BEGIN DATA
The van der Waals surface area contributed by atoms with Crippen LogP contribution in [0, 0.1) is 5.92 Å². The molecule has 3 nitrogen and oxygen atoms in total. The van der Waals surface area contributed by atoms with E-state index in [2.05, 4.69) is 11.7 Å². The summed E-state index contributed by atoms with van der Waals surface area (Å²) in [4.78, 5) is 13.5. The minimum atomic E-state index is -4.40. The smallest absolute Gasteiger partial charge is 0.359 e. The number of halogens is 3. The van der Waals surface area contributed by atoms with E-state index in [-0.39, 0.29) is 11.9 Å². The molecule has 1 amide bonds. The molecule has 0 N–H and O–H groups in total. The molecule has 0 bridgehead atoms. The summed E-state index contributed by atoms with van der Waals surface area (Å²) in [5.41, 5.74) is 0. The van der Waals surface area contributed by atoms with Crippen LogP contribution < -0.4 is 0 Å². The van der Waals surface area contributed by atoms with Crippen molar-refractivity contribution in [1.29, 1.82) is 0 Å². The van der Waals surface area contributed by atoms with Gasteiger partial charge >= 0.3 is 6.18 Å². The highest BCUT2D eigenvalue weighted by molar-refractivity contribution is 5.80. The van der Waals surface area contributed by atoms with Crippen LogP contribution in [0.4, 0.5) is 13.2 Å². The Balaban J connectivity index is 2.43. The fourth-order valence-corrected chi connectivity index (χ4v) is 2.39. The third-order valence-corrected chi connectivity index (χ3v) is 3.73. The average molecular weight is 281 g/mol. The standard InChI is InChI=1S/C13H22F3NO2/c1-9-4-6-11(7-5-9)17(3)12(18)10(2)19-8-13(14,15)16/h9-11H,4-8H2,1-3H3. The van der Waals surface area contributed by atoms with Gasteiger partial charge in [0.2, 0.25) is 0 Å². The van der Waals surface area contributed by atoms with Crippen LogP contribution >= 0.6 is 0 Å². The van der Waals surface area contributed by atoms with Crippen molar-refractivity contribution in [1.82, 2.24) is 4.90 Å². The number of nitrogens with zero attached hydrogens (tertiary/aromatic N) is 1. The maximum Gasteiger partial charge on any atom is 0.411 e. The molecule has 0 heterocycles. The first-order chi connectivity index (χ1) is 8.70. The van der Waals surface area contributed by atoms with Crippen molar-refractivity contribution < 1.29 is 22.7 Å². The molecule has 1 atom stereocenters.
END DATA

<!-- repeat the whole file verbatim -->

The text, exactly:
The van der Waals surface area contributed by atoms with Crippen LogP contribution in [0, 0.1) is 5.92 Å². The molecule has 3 nitrogen and oxygen atoms in total. The van der Waals surface area contributed by atoms with E-state index in [2.05, 4.69) is 11.7 Å². The summed E-state index contributed by atoms with van der Waals surface area (Å²) in [4.78, 5) is 13.5. The minimum atomic E-state index is -4.40. The smallest absolute Gasteiger partial charge is 0.359 e. The number of halogens is 3. The van der Waals surface area contributed by atoms with E-state index in [-0.39, 0.29) is 11.9 Å². The molecule has 1 amide bonds. The molecule has 0 N–H and O–H groups in total. The molecule has 0 bridgehead atoms. The summed E-state index contributed by atoms with van der Waals surface area (Å²) in [5.41, 5.74) is 0. The van der Waals surface area contributed by atoms with Crippen LogP contribution < -0.4 is 0 Å². The van der Waals surface area contributed by atoms with Crippen molar-refractivity contribution in [1.29, 1.82) is 0 Å². The van der Waals surface area contributed by atoms with Gasteiger partial charge >= 0.3 is 6.18 Å². The highest BCUT2D eigenvalue weighted by molar-refractivity contribution is 5.80. The van der Waals surface area contributed by atoms with Crippen LogP contribution in [0.4, 0.5) is 13.2 Å². The Balaban J connectivity index is 2.43. The fourth-order valence-corrected chi connectivity index (χ4v) is 2.39. The third-order valence-corrected chi connectivity index (χ3v) is 3.73. The average molecular weight is 281 g/mol. The standard InChI is InChI=1S/C13H22F3NO2/c1-9-4-6-11(7-5-9)17(3)12(18)10(2)19-8-13(14,15)16/h9-11H,4-8H2,1-3H3. The van der Waals surface area contributed by atoms with Gasteiger partial charge in [0.2, 0.25) is 0 Å². The van der Waals surface area contributed by atoms with Crippen LogP contribution >= 0.6 is 0 Å². The van der Waals surface area contributed by atoms with Crippen molar-refractivity contribution in [1.82, 2.24) is 4.90 Å². The number of nitrogens with zero attached hydrogens (tertiary/aromatic N) is 1. The maximum Gasteiger partial charge on any atom is 0.411 e. The molecule has 0 heterocycles. The first-order chi connectivity index (χ1) is 8.70. The van der Waals surface area contributed by atoms with Crippen molar-refractivity contribution < 1.29 is 22.7 Å². The molecule has 1 atom stereocenters.